Ever feel like you’ve lost touch with your audience, like your company momentum has stalled because your once powerful message has lost its luster?
It’s possible your target market evolved without you knowing, or maybe you’ve misread your base all along.
Retail stores like Anthropologie and J.Crew have felt pain in recent years after failing to understand their female shopping base, posting significant declines in sales even as consumer spending recovered. The “skinny jeans and flowy top” look has overstayed its welcome , women are not motivated by new styles, and stores failed to offer enough casual dresses were among reasons circulated as contributing factors of the cause.
Teen Vogue can also tell us something about the importance of knowing your audience—on what happens if you get it right. Teen Vogue’ s publisher, Condé Nast, recently announced it was shuttering the magazine’s print edition , but not before it underwent a dramatic transformation. The magazine pruned its celebrity and beauty coverage for more “rebellious, outspoken, empowering” fare, as its ad copy now states. The glossy bible on makeup tips and prom trends turned into a rising voice of political dissent and social change.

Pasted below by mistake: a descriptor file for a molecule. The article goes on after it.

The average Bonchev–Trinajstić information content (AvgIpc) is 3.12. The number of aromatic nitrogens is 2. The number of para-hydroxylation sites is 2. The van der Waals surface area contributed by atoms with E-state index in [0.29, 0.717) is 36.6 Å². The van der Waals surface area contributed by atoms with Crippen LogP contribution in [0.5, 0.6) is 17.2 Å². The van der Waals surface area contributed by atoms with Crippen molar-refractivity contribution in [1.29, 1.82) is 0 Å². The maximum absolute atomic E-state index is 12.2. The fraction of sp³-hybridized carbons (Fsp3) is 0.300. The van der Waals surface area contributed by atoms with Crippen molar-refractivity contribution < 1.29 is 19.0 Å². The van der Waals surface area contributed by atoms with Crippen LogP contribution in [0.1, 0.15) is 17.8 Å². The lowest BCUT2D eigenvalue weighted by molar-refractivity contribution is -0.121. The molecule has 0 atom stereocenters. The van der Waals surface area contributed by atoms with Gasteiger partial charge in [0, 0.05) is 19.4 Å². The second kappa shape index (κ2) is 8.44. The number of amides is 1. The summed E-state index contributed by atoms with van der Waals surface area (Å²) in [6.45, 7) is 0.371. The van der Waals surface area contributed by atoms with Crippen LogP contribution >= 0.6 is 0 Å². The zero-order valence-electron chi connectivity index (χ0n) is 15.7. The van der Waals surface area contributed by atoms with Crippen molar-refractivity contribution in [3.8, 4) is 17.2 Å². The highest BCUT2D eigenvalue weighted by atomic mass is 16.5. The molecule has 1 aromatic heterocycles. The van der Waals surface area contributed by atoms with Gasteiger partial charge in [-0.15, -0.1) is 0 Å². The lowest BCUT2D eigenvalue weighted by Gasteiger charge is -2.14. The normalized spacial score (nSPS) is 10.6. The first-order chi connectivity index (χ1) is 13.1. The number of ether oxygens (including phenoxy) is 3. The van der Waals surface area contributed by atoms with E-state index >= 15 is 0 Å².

Coverage on Black Lives Matter, gun control, Syrian refugees, sexual identity, politics and activism were fused into its pages, with Lauren Duca’s op-ed, Donald Trump Is Gaslighting America , drawing considerable attention in particular, equating Trump’s pre-election behavior to that of a psychologically manipulative spouse. The piece went viral, garnered nearly 30,000 retweets , and became one of the magazine’s top five most-read pieces last year . The publication’s online traffic has soared. The identity makeover, however, appeared to many as a curious about-face. Some, including Dan Rather, reacted with surprise or disbelief that a teen magazine would emerge as such an incisive source of political coverage. Fox News host Tucker Carlson responded to its recent political coverage with, “stick to the thigh-high boots”—as part of a now well-publicized feud with the magazine.
But, as feminist bloggers and others were quick to point out, there was nothing radical about the shift at all. As it turns out, teen girls have a healthy appetite for political news and are very much aware of their ability to fuel social movements. It was everyone else who was in the dark. That is, until Editor-in-Chief Elaine Welteroth took the helm last year with a more warrior-like stance, insisting that fashion is not antithetical to politics, and that an evolved mind can—and does—co-exist with glam for teenagers and young women.
The transformation launched the magazine’s ascent into the national spotlight, recognized now for quality coverage, with stories on cultural appropriation and youth incarceration alongside those on Lady Gaga’s reported engagement and the Victoria’s Secret Fantasy Bra. Although the news from Condé Nast means the glossy pages will no longer be available on shelves, the publisher has said it plans to focus on building its digital business.
Teen Vogue didn’t exactly push boundaries, it simply reconstituted to reflect the needs of the readers it already served. And it seized an opportunity to take teenage girls seriously when others had dramatically underestimated them.